Election Results, Rape, and Other Stuff
Tuesday night I sat in my family room, herbal tea in hand, in my pajamas and wrapped in a blanket awaiting election results. With my cell phone on the coffee table in front of me ready to text friends, I imagined it would be a long night and I possibly wouldn’t know election results until the morning. And then it happened fast.
I watched MSNBC for results out of my respect for Rev. Al Sharpton. In 2008 I attended a friend’s Baptist church in downtown Los Angeles to hear the Reverend speak. I sat in the front row, the only white person in the holy house, and I rested upon every word he said. His sermon was the best I’d heard up at that point in my life, which was impressive as I had listened to thousands of talks. Since that moment, I seek him out to hear how he puts language together, uses metaphor, tells stories, inspires, and speaks raw truth as he knows it. However, there was little need for him to speak much last night as the results happened so quickly.
I was moved by Governor Romney’s concession speech and captivated by the president’s passion for creating a more perfect union with the implication it is an evolving living process which involves us all. About forty percent of my friends are Democrats and another forty Republicans. The remaining twenty percent vote for the best candidate, from their viewpoint. I was aware as I was celebrating the win of Obama, many dear friends with big hearts and love for the same country were sitting with disappointment. I sat with my experience of the win and sadness for my friends simultaneously without a compulsion to shift either. I am grateful for my Buddhist practice which allows me to do this without having a need to fix, shift, or suppress the emotions of the moment. I let them co-exist.
I celebrated the many women who made it into the senate. As a woman, mother to a daughter and grand mother to a grand daughter, the rise of women in politics is meaningful to me. It tells me there can be a more holistic conversation about issues. Washington State passed a law to legalize recreational marijuana. I contacted several of my friends who aren’t users, and each one of them had voted YES for its legalization. When I probed further, I learned they held a vision of keeping non-violent citizens out of prisons and ending the role of the drug dealer in our society. I celebrated marriage equality with other Americans, satisfied to live in a time in history where a conscious choice for inclusion was made. And, now I look forward to attending many more weddings.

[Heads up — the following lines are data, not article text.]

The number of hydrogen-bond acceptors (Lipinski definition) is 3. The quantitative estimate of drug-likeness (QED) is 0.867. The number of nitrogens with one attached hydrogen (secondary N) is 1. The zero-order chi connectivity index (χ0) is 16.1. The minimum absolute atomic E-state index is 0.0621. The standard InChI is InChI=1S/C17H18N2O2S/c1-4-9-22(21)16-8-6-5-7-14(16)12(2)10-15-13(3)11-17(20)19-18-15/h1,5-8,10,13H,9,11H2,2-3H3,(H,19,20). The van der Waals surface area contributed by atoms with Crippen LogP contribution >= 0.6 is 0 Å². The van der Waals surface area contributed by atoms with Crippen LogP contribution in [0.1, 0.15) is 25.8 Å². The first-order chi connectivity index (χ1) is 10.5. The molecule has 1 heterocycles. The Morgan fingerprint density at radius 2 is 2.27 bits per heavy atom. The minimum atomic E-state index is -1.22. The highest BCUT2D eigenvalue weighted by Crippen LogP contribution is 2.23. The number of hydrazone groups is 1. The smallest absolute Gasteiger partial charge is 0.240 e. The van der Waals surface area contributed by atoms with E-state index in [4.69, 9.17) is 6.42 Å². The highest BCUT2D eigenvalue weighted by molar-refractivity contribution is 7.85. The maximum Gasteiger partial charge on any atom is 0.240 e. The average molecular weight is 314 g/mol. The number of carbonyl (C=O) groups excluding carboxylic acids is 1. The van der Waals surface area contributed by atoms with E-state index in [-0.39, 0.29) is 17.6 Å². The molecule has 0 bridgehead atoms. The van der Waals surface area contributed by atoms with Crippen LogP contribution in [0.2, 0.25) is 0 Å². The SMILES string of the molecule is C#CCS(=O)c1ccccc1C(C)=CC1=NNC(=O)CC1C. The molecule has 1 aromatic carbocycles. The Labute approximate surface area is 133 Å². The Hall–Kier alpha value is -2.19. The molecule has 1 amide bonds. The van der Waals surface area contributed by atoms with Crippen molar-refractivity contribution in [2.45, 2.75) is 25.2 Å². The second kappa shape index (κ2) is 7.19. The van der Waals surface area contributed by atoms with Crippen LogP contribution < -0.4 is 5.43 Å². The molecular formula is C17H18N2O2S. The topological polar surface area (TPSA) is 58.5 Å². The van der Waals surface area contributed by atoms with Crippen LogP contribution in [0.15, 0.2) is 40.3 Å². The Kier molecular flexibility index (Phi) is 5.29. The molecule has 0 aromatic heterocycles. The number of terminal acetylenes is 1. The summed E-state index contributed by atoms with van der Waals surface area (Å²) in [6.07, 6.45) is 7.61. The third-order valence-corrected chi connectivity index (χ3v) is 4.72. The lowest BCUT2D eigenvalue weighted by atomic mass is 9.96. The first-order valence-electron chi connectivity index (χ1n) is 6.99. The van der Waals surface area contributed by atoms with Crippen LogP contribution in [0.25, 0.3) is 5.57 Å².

During the campaign season there was much conversation about a woman’s right to choose which led to the conversation of rape. Every time either side addressed a child conceived by rape controversy, there was a desire within me to jump through the television or computer screen, take the microphone out of the hands of the speaker and begin a different conversation. Discussed was if a woman should be forced by law to keep a child conceived by rape. What wasn’t being discussed, which is where I would have liked the conversation to go, was the ending of rape as a necessary evil in our country. No candidate mentioned decreasing or eliminating rape. I wanted to hear a proposal to create a bi-partisan vision followed by a strategy to change the climate or acceptability of rape in our country. Just as the tolerance for drinking and driving dramatically changed within my lifetime, I would like the same effort and energy toward rape to be created.
When a man or woman is raped, their life is never the same. It ruptures the individual’s self identity, messes with their ability to trust, and disregulates their emotional self. This can lead to drug and alcohol abuse, self hatred, illness, inability to hold down jobs and make a meaningful contribution to our society. Healing and repair can take place, yet it often takes decades to do so, lots of resources, and a crazy amount of tenacity. I believe the rapists tend to harbor much unhealed stuff too. I figure if law enforcement, politicians, faith based groups, women’s groups, rape victims and a few transformed rapists got together, they could create a strategy which would include education, laws, therapy, restitution programs, and avenues to heal victims and perpetrators while cracking down on the crime. I don’t know the answer, I just know there can be one.
I sign off today with a heart filled with hope,